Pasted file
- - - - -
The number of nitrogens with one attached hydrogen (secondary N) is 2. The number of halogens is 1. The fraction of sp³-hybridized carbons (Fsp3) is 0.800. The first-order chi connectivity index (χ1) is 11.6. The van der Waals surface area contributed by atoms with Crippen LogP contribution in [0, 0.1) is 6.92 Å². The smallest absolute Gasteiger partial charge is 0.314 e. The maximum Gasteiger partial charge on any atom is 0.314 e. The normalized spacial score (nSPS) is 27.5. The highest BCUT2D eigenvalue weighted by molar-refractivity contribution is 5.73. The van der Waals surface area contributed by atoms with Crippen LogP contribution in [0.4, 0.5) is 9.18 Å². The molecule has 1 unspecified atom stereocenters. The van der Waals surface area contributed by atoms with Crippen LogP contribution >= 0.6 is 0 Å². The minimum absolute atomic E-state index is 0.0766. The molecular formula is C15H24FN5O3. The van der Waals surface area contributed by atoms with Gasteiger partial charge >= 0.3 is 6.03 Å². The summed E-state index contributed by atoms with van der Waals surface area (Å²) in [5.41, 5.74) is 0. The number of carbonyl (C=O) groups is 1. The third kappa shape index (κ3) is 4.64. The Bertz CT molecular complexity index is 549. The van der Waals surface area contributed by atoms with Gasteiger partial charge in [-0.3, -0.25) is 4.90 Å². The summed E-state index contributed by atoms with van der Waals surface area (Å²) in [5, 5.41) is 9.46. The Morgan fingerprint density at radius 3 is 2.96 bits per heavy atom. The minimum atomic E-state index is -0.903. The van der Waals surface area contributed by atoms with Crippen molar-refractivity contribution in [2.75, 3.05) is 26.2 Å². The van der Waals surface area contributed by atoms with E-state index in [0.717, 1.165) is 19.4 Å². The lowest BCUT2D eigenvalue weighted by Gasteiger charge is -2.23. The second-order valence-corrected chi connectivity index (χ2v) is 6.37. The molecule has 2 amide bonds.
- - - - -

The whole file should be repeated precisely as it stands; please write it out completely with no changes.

The number of nitrogens with one attached hydrogen (secondary N) is 2. The number of halogens is 1. The fraction of sp³-hybridized carbons (Fsp3) is 0.800. The first-order chi connectivity index (χ1) is 11.6. The van der Waals surface area contributed by atoms with Crippen LogP contribution in [0, 0.1) is 6.92 Å². The smallest absolute Gasteiger partial charge is 0.314 e. The maximum Gasteiger partial charge on any atom is 0.314 e. The normalized spacial score (nSPS) is 27.5. The highest BCUT2D eigenvalue weighted by molar-refractivity contribution is 5.73. The van der Waals surface area contributed by atoms with Crippen LogP contribution in [0.4, 0.5) is 9.18 Å². The molecule has 1 unspecified atom stereocenters. The van der Waals surface area contributed by atoms with Crippen LogP contribution >= 0.6 is 0 Å². The minimum absolute atomic E-state index is 0.0766. The molecular formula is C15H24FN5O3. The van der Waals surface area contributed by atoms with Gasteiger partial charge >= 0.3 is 6.03 Å². The summed E-state index contributed by atoms with van der Waals surface area (Å²) in [5.41, 5.74) is 0. The number of carbonyl (C=O) groups is 1. The third kappa shape index (κ3) is 4.64. The Bertz CT molecular complexity index is 549. The van der Waals surface area contributed by atoms with Gasteiger partial charge in [-0.3, -0.25) is 4.90 Å². The summed E-state index contributed by atoms with van der Waals surface area (Å²) in [5, 5.41) is 9.46. The Morgan fingerprint density at radius 3 is 2.96 bits per heavy atom. The minimum atomic E-state index is -0.903. The van der Waals surface area contributed by atoms with Crippen molar-refractivity contribution in [2.75, 3.05) is 26.2 Å². The van der Waals surface area contributed by atoms with E-state index in [0.717, 1.165) is 19.4 Å². The lowest BCUT2D eigenvalue weighted by Gasteiger charge is -2.23. The second-order valence-corrected chi connectivity index (χ2v) is 6.37. The molecule has 2 amide bonds.